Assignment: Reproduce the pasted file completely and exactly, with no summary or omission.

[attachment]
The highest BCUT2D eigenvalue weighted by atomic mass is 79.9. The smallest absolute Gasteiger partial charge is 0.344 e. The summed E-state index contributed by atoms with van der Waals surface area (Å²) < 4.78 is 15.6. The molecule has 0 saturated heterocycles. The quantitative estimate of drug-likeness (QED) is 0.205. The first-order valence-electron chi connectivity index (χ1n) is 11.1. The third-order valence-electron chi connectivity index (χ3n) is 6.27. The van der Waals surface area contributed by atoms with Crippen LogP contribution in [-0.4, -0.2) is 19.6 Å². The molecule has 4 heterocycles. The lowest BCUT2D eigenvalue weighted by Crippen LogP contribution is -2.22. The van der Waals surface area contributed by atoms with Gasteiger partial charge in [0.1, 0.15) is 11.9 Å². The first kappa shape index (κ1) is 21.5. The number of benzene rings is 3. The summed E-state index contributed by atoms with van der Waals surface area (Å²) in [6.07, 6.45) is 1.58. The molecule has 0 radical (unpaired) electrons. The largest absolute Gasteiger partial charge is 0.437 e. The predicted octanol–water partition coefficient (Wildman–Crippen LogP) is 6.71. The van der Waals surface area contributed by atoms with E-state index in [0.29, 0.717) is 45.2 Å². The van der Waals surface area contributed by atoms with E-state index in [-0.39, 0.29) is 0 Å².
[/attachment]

The highest BCUT2D eigenvalue weighted by atomic mass is 79.9. The smallest absolute Gasteiger partial charge is 0.344 e. The summed E-state index contributed by atoms with van der Waals surface area (Å²) < 4.78 is 15.6. The molecule has 0 saturated heterocycles. The quantitative estimate of drug-likeness (QED) is 0.205. The first-order valence-electron chi connectivity index (χ1n) is 11.1. The third-order valence-electron chi connectivity index (χ3n) is 6.27. The van der Waals surface area contributed by atoms with Crippen LogP contribution in [-0.4, -0.2) is 19.6 Å². The molecule has 4 heterocycles. The lowest BCUT2D eigenvalue weighted by Crippen LogP contribution is -2.22. The van der Waals surface area contributed by atoms with Gasteiger partial charge in [0.1, 0.15) is 11.9 Å². The first kappa shape index (κ1) is 21.5. The number of benzene rings is 3. The summed E-state index contributed by atoms with van der Waals surface area (Å²) in [6.07, 6.45) is 1.58. The molecule has 0 radical (unpaired) electrons. The largest absolute Gasteiger partial charge is 0.437 e. The predicted octanol–water partition coefficient (Wildman–Crippen LogP) is 6.71. The van der Waals surface area contributed by atoms with E-state index in [0.29, 0.717) is 45.2 Å². The van der Waals surface area contributed by atoms with E-state index in [-0.39, 0.29) is 0 Å².